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DACA recipients, facing long waits for renewal, risk losing their jobs

Andrea Castillo, Los Angeles Times on

Published in News & Features

It's been three months since Miguel has been able to work at his job as a sustainability and inclusion manager at a professional services firm in San Francisco.

The 32-year-old Philippines native — who asked that The Times not identify his company or use his full name — wasn't fired or laid off. Instead he was placed on temporary unpaid leave — all because of a bureaucratic backlog in processing work-permit applications for participants in DACA, the Obama-era program that offered deportation protection to immigrants without lawful status who arrived as youth.

Recipients of the Deferred Action for Childhood Arrivals program must reapply every two years for protection and work permits. But many of the roughly 530,000 current DACA holders have recently reported lengthy processing delays.

For some, like Miguel, that has meant a months-long unemployment as he and his employer awaited the necessary paperwork. The delays have cost others their jobs, immigrant advocates say.

"The whole situation just brings me back to imagining the worst-case scenario," he said, referring to fears of one day being deported to a country he hasn't considered home since age 7. "Recently I went into a pretty depressive state as a result of all those 'what ifs.'"

U.S. Citizenship and Immigration Services aims to process each renewal fairly and efficiently, said spokesman Matthew Bourke. But he acknowledged that some DACA recipients have experienced processing times beyond 120 days in recent months.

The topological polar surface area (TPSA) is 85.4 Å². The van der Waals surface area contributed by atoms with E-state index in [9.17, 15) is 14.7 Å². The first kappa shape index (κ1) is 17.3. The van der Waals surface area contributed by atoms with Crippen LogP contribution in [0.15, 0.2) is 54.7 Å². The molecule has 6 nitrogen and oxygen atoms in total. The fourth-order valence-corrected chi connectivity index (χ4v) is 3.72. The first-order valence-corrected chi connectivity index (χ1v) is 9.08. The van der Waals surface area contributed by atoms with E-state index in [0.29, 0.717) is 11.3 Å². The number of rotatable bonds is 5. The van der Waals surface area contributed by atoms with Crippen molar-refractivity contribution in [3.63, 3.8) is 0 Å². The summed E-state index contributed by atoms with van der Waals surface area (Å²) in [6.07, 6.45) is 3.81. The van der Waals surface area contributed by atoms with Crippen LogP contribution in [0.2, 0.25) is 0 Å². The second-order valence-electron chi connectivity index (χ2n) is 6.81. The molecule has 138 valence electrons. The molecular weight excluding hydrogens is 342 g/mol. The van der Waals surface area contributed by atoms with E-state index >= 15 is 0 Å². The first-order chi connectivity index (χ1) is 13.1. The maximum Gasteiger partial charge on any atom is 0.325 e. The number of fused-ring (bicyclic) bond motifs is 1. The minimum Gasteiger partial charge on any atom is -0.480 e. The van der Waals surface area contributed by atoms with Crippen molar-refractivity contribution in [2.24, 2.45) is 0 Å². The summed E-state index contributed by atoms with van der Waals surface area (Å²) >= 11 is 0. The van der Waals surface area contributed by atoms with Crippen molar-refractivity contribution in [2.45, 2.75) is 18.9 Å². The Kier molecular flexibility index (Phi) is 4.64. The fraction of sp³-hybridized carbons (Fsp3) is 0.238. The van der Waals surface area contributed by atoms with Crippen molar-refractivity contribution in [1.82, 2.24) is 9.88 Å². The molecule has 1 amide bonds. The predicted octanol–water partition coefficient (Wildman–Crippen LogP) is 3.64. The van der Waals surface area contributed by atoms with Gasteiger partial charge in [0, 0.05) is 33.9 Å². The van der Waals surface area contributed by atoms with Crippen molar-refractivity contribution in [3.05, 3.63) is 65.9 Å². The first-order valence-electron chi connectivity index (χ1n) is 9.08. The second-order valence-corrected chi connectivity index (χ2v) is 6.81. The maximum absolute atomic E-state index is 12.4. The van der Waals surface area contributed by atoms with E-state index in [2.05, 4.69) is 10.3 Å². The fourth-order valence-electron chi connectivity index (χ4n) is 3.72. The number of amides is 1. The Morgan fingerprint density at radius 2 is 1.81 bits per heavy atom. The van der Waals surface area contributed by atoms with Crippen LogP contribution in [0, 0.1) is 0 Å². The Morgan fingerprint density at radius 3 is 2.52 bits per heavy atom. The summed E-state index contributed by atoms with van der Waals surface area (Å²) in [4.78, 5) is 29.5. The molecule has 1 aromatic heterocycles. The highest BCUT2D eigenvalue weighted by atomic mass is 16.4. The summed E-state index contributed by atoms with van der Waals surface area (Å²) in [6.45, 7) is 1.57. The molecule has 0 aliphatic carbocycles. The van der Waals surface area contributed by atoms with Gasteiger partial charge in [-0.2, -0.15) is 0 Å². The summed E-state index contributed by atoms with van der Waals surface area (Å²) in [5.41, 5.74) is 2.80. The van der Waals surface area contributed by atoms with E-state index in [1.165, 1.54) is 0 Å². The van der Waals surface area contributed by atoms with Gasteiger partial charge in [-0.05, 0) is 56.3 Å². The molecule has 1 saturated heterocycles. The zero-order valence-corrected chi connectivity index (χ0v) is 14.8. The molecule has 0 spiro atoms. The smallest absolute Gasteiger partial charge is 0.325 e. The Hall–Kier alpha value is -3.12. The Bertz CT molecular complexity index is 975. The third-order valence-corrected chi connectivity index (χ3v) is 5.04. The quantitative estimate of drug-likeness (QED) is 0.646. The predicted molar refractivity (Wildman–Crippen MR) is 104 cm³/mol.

He blamed delays on technology updates, but said the issues have been resolved and that the majority of DACA renewal requests are processed within the 120-day goal period. Agency data show the median processing time doubled from two weeks in fiscal year 2022 to one month last year. This year the median is just under two months, as of April 30.

In a letter last month, Sen. Alex Padilla (D-Calif.) and 27 other senators urged USCIS director Ur Jaddou to process renewal applications in a timely manner.

"DACA recipients face significant uncertainty given litigation challenging the DACA program, and threats by presidential candidate Donald Trump to end the program," Padilla and the other senators wrote. "Delays in processing DACA renewals are adding to the instability and uncertainty that DACA recipients already face each day."

Program administrators encourage DACA recipients to apply early for renewals. Nearly 87% of renewals are filed later than the recommended minimum time frame of 120 days, Bourke said.

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